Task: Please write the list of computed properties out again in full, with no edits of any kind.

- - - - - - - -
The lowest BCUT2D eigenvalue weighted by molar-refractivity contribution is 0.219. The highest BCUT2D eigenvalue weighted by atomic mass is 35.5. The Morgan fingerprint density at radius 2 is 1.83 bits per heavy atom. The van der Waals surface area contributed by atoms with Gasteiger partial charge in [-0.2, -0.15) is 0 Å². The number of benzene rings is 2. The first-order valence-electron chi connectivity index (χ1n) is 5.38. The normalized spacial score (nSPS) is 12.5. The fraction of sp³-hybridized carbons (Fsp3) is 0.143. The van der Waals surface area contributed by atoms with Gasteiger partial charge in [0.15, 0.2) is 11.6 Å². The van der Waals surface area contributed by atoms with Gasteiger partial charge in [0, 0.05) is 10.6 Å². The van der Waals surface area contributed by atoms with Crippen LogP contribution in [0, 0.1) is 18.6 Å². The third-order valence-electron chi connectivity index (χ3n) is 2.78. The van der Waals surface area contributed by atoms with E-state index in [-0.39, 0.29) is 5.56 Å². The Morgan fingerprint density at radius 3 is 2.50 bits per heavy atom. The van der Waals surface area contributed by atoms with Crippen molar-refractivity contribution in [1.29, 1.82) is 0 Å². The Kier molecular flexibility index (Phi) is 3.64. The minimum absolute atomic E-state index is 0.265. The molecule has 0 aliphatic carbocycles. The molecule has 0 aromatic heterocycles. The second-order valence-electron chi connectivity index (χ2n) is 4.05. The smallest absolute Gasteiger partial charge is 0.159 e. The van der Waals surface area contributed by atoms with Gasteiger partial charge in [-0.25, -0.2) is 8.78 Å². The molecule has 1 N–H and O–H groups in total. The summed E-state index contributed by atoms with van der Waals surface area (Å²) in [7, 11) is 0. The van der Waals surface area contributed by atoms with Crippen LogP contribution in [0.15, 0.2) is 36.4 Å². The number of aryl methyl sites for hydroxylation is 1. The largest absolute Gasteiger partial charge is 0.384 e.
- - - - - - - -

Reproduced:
The lowest BCUT2D eigenvalue weighted by molar-refractivity contribution is 0.219. The highest BCUT2D eigenvalue weighted by atomic mass is 35.5. The Morgan fingerprint density at radius 2 is 1.83 bits per heavy atom. The van der Waals surface area contributed by atoms with Gasteiger partial charge in [-0.2, -0.15) is 0 Å². The number of benzene rings is 2. The first-order valence-electron chi connectivity index (χ1n) is 5.38. The normalized spacial score (nSPS) is 12.5. The fraction of sp³-hybridized carbons (Fsp3) is 0.143. The van der Waals surface area contributed by atoms with Gasteiger partial charge in [0.15, 0.2) is 11.6 Å². The van der Waals surface area contributed by atoms with Gasteiger partial charge in [0, 0.05) is 10.6 Å². The van der Waals surface area contributed by atoms with Crippen LogP contribution in [0, 0.1) is 18.6 Å². The third-order valence-electron chi connectivity index (χ3n) is 2.78. The van der Waals surface area contributed by atoms with E-state index in [-0.39, 0.29) is 5.56 Å². The Morgan fingerprint density at radius 3 is 2.50 bits per heavy atom. The van der Waals surface area contributed by atoms with Crippen molar-refractivity contribution in [1.29, 1.82) is 0 Å². The Kier molecular flexibility index (Phi) is 3.64. The minimum absolute atomic E-state index is 0.265. The molecule has 0 aliphatic carbocycles. The molecule has 0 aromatic heterocycles. The second-order valence-electron chi connectivity index (χ2n) is 4.05. The smallest absolute Gasteiger partial charge is 0.159 e. The van der Waals surface area contributed by atoms with Gasteiger partial charge in [-0.25, -0.2) is 8.78 Å². The molecule has 1 N–H and O–H groups in total. The summed E-state index contributed by atoms with van der Waals surface area (Å²) in [7, 11) is 0. The van der Waals surface area contributed by atoms with Crippen LogP contribution in [0.15, 0.2) is 36.4 Å². The number of aryl methyl sites for hydroxylation is 1. The largest absolute Gasteiger partial charge is 0.384 e.